What do you want to achieve? Before you actually set up, decide what you want to achieve with your business. If you are already in business, review where you are going, are you clear about this? Take time out to think about and write down your goals for your business?
Write it down
Research shows that only 3% of people write down their goals, and on average these people earn 10 times those who don’t have goals. Plus research shows that people with up to date written goals are as much as 3100% more successful than people who do not have up to date written goals.
And make sure your business goals don’t conflict with things you want to do personally. When you are thinking about your goals, think about and write down your personal goals too. And if you are a multi owner business you will obviously need to discuss your responses with your colleagues, and agree on a shared set of goals for the business.
Make sure that the goals you write are SMART. What does this mean? It stands for:
What does it mean to you in reality?
Once you have written down your goal as a SMART goal, think about what the effects would be if you didn’t achieve it. What is the pain that you and those you love will experience if you don’t achieve your goal, i.e. ill health, poverty, unhappiness etc. (Why do this? Because recognizing this pain is an enormous motivating force that will help you to work even harder to make sure you don’t fail!)
Then decide what you will gain when you succeed - ie wealth, health, happiness, a prosperous retirement etc. What will you see, hear and feel? And what else will your success allow you to achieve/do? And finally write down the key things you will need in order to achieve your goal. For example, it could be new resources, contacts, skills, actions etc.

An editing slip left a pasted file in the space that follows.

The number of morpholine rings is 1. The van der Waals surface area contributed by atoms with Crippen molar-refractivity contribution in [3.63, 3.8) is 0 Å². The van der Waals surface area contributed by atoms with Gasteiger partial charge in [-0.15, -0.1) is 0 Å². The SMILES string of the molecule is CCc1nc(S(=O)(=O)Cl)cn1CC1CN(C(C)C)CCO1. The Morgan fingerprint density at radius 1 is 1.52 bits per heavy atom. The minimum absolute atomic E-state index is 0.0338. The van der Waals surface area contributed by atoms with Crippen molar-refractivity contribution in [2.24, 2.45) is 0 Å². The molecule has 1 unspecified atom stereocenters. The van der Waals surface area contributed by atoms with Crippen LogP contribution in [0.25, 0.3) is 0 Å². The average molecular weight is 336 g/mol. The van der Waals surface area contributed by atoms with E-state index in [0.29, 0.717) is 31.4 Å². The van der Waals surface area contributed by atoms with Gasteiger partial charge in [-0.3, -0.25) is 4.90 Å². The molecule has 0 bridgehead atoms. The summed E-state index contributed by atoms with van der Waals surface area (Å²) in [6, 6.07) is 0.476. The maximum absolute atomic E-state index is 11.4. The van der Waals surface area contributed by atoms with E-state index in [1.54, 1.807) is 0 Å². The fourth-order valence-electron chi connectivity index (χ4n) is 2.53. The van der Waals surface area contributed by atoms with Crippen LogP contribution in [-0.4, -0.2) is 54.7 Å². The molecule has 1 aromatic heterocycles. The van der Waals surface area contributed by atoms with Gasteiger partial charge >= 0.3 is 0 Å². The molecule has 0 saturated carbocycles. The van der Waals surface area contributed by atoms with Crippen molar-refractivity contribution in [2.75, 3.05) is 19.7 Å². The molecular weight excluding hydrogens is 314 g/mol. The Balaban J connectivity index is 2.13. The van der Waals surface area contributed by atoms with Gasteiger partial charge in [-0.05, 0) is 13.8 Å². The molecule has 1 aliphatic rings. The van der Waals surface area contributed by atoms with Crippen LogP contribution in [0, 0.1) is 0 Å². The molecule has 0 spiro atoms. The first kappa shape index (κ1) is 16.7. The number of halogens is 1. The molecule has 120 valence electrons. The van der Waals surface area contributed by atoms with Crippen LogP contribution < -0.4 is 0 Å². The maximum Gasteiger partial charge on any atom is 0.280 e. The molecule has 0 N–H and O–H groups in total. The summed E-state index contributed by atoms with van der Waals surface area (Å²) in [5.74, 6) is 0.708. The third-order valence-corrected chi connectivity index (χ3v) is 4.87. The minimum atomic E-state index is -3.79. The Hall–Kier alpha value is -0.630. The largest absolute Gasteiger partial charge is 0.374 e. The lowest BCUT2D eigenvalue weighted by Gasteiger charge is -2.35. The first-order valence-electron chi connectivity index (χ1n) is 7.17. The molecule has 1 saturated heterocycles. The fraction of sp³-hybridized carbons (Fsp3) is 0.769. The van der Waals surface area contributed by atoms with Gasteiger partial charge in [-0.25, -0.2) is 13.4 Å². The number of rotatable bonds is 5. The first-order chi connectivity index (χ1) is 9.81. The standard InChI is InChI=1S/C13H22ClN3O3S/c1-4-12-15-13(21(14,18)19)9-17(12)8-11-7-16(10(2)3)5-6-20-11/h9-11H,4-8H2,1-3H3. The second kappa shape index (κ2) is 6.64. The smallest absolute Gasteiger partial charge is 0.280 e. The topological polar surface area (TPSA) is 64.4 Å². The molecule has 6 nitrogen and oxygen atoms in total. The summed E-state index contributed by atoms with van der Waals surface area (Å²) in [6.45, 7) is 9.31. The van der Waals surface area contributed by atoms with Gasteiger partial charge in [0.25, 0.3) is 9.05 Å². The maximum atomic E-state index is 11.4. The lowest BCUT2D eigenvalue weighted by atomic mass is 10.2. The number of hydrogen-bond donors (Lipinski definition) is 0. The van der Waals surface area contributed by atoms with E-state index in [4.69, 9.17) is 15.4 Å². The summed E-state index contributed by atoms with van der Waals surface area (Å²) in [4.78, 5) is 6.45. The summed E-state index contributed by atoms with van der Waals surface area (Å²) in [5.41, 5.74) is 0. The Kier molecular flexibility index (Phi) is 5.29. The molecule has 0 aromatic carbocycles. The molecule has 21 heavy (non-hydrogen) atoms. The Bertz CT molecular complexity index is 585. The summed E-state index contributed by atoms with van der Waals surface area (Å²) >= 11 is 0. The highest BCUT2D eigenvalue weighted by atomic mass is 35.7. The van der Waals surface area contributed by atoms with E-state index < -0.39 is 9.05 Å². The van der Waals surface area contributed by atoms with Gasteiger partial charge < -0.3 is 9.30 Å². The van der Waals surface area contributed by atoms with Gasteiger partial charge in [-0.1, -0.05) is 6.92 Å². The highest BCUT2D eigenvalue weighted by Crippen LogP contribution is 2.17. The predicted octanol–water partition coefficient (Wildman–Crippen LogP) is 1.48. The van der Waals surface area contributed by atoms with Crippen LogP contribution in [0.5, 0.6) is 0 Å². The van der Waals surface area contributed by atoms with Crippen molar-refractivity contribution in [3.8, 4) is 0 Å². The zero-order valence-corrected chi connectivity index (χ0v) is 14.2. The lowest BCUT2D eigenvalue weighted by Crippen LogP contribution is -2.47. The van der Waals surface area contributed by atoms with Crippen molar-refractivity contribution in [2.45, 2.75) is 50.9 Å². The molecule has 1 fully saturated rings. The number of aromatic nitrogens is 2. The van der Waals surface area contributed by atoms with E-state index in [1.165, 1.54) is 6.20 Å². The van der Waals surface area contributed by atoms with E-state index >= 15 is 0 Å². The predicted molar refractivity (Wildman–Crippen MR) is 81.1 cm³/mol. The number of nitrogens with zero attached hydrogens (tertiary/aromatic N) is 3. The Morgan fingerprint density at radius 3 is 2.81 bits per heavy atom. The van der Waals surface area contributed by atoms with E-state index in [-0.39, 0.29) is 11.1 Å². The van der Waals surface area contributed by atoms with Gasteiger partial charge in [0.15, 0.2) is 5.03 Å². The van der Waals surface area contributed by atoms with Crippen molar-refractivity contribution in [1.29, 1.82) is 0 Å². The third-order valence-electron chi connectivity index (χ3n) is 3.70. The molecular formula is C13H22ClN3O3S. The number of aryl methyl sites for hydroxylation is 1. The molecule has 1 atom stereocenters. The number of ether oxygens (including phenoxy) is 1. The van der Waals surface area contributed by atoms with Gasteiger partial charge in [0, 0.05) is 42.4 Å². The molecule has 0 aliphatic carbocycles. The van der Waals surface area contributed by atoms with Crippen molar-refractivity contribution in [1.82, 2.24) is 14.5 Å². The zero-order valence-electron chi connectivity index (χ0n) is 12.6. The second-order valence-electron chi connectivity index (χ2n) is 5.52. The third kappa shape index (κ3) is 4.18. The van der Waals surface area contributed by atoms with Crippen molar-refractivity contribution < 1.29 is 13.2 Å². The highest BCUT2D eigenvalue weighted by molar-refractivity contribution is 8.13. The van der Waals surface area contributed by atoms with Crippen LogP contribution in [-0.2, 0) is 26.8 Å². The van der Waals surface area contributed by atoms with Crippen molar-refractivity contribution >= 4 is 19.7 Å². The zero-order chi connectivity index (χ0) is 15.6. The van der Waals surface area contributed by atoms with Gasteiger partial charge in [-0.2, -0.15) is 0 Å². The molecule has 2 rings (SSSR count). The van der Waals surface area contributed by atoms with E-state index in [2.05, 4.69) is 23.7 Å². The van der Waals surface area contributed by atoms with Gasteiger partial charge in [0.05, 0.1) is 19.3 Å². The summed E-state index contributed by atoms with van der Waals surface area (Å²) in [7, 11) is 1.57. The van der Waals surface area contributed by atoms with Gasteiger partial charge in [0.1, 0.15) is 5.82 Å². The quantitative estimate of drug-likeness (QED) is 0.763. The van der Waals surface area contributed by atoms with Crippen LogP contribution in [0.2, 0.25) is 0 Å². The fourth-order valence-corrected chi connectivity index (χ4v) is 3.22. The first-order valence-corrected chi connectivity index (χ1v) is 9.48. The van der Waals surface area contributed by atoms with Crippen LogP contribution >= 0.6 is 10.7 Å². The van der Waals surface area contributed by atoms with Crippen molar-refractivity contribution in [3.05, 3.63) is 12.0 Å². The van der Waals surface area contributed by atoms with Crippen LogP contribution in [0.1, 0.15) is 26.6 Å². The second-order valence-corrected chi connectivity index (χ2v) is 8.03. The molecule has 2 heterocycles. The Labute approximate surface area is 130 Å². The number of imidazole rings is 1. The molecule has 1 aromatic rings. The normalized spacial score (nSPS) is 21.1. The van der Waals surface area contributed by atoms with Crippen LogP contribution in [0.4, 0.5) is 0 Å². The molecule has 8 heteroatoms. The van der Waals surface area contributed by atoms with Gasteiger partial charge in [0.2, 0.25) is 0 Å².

Repeat this process using a new sheet for every single goal you would like to achieve.
Next try and prioritize the goals you have written. Lay out all of your goals in front of you and decide which are the most important to you, which are less important and which (if any) are, on reflection, not important after all. For each goal that is still important, work out how you will achieve it, break it down into smaller steps to make it easier to manage. Plan in timescales to do each step, write them into your diary or planner. That way you make reaching your goals part of your daily activities.
Look at your where your time goes
It's worth having a look at how you spend your time at the moment, and comparing this to the way you would like your life to happen. Then you can fit your goals into this as well.
To do this, look at the personal goals you set out and list out the broad areas of your life that are important to you eg family, friends, business, health, fitness, money etc Make a note of the percentage of your waking time that you would like to spend in each of these areas in an ideal world (make sure that the column adds up to 100%) Estimate approximately the percentage of your waking time you think you are actually spending in each area at the moment, - just a rough and ready approximation here, don’t waste time trying to get pinpoint accuracy the aim is just to get a broad feel Then calculate the gap between the two Looking at the gaps does it suggest that you need to make changes in order to achieve your goals? If it does, what changes are you going to make?
Think carefully about everything you have just done and thought about. What are the implications for what you are doing in your business and your life - and what you should be doing? Transfer the things you should be doing to an action planner. Keep this somewhere where you won’t lose sight of it, so that you are reminded on a daily basis about what you want to achieve. If you think it would help contact an advisor, mentor or coach to discuss what else you can do to achieve your goals. Sometimes it helps to go through the whole exercise with a third party, who can be more objective and help you to focus on the right things.